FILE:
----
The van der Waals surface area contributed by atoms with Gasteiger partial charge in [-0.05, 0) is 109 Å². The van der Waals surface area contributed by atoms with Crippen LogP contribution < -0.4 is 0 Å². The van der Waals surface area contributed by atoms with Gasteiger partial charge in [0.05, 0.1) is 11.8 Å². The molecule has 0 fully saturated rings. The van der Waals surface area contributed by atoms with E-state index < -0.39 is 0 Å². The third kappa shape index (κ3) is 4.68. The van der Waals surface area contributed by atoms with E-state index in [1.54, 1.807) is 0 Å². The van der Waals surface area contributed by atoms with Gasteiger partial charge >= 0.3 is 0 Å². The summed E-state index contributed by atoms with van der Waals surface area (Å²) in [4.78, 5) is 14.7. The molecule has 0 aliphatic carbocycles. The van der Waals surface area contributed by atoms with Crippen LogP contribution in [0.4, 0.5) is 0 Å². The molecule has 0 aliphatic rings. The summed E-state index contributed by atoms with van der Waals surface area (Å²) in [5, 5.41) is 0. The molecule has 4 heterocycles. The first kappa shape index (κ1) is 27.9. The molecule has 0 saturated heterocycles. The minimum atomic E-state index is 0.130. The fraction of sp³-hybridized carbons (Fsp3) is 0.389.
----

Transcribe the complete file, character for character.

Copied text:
The van der Waals surface area contributed by atoms with Gasteiger partial charge in [-0.05, 0) is 109 Å². The van der Waals surface area contributed by atoms with Crippen LogP contribution < -0.4 is 0 Å². The van der Waals surface area contributed by atoms with Gasteiger partial charge in [0.05, 0.1) is 11.8 Å². The molecule has 0 fully saturated rings. The van der Waals surface area contributed by atoms with E-state index < -0.39 is 0 Å². The third kappa shape index (κ3) is 4.68. The van der Waals surface area contributed by atoms with E-state index in [1.54, 1.807) is 0 Å². The van der Waals surface area contributed by atoms with Gasteiger partial charge >= 0.3 is 0 Å². The summed E-state index contributed by atoms with van der Waals surface area (Å²) in [4.78, 5) is 14.7. The molecule has 0 aliphatic carbocycles. The van der Waals surface area contributed by atoms with Crippen LogP contribution in [0.4, 0.5) is 0 Å². The molecule has 0 aliphatic rings. The summed E-state index contributed by atoms with van der Waals surface area (Å²) in [5, 5.41) is 0. The molecule has 4 heterocycles. The first kappa shape index (κ1) is 27.9. The molecule has 0 saturated heterocycles. The minimum atomic E-state index is 0.130. The fraction of sp³-hybridized carbons (Fsp3) is 0.389.